Sunday, April 16, 2006

One year ago...

As a few of you remember, one year ago today my father died. I am still inarticulate when it comes to describing most of the
emotional work of grieving. It's both too personal and too complex to wrap words around. However, I have been
surprised over and over by both the intensity and durability of love (especially given that my dad and I had a pretty
operatically loud and acrimonious relationship for a while in my youth). Now that the redbuds have again bloomed, I
am reminded that life goes on. My mother's very cautiously moving into a new relationship (so far, it's amounted
to a couple of nights of dancing and a short ride on the back of his Harley) and building a life of her own. I can listen
to almost any George Jones song without breaking down. My husband can open a milk carton and extract the sealing
ring without misting up about my dad's habit of "getting engaged" to my mom every time a new milk carton was opened.
And we're all learning to live with the very complicated, all too human, difficult love that we're left holding and passing
on.

At my mother's church, the priest is saying the Easter Vigil mass in Dad's honor. He would be astonished to discover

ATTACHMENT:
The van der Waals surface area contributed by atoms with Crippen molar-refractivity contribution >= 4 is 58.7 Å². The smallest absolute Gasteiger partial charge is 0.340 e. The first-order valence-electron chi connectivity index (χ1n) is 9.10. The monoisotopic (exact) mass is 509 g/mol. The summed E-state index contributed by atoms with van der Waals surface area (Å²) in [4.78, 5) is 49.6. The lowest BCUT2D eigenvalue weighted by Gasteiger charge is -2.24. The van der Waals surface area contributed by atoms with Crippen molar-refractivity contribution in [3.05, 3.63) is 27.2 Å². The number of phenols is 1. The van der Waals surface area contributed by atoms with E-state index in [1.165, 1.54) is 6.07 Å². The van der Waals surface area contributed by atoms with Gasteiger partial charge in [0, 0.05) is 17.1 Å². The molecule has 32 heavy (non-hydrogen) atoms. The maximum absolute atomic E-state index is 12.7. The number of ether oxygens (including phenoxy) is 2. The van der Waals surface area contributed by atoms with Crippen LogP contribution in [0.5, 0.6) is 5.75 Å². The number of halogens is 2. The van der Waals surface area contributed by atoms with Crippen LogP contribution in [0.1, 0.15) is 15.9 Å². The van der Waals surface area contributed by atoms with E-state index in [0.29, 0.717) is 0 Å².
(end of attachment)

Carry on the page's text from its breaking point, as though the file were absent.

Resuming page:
that the most "pull out all the stops" Mass of the year is dedicated to him, a late convert and not a particularly by the
book sort of a guy. He knew what he knew, telling the priest who came to baptize him on one of those
dozens of trips to the hospital in the last 15 years that "if we can do this without putting me through all the
bullshit, I'd be happy to join." He had raised two children in the Catholic church, married a Catholic woman, lived
in the parish community all his life -- to him, that was sufficient time to figure out what Catholics believed by watching
what they did. I doubt he ever said the Rosary all the way through, probably didn't bother
with the fine points of transubstantiation or the Trinity, and carried a lot of his original training from the
Holyroller Freewillers right on with him to the grave. But he believed. He believed in A Way. He believed in
A Truth. And he believed ever so strongly in a life after this one, where the hurts and imperfections, the hard knocks and
mistakes would be healed and every tear wiped away. I don't know that he was right, but I think that he got
the essence of what is required by Christianity. We diverged widely on religion as we did in almost everything
else, but I am still gratified that the Mass dedicated to the glorification of the resurrected Christ goes to
a humble man who simply believed.

3 comments:

imfunnytoo said...

Yeah, the complexity of grief...


I was happy to come by the blog today and see this...tough to write I'm sure, but more insight into who he was...since I only met him twice, it was good to learn more about him.

Hugs, today and any day.

jo(e) said...

You said this so beautifully.

listmaker said...

What a beautiful post.